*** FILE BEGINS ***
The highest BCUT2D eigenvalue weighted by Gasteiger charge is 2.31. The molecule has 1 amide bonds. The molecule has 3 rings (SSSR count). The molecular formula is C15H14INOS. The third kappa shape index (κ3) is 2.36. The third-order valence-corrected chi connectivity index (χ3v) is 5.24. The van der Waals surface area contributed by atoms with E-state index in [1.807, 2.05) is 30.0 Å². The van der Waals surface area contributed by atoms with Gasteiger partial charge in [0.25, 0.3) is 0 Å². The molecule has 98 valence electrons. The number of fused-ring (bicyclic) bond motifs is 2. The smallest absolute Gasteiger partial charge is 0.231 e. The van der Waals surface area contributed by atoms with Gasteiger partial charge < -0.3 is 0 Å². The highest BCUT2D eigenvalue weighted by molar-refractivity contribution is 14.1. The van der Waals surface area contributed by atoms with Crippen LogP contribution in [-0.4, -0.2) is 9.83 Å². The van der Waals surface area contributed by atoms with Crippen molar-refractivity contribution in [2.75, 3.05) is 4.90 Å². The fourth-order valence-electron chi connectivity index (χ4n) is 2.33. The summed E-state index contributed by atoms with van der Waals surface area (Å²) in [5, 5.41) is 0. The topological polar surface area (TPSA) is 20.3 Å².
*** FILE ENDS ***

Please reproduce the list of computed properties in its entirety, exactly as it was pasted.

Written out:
The highest BCUT2D eigenvalue weighted by Gasteiger charge is 2.31. The molecule has 1 amide bonds. The molecule has 3 rings (SSSR count). The molecular formula is C15H14INOS. The third kappa shape index (κ3) is 2.36. The third-order valence-corrected chi connectivity index (χ3v) is 5.24. The van der Waals surface area contributed by atoms with E-state index in [1.807, 2.05) is 30.0 Å². The van der Waals surface area contributed by atoms with Gasteiger partial charge in [0.25, 0.3) is 0 Å². The molecule has 98 valence electrons. The number of fused-ring (bicyclic) bond motifs is 2. The smallest absolute Gasteiger partial charge is 0.231 e. The van der Waals surface area contributed by atoms with Gasteiger partial charge < -0.3 is 0 Å². The highest BCUT2D eigenvalue weighted by molar-refractivity contribution is 14.1. The van der Waals surface area contributed by atoms with Crippen LogP contribution in [-0.4, -0.2) is 9.83 Å². The van der Waals surface area contributed by atoms with Crippen molar-refractivity contribution in [2.75, 3.05) is 4.90 Å². The fourth-order valence-electron chi connectivity index (χ4n) is 2.33. The summed E-state index contributed by atoms with van der Waals surface area (Å²) in [5, 5.41) is 0. The topological polar surface area (TPSA) is 20.3 Å².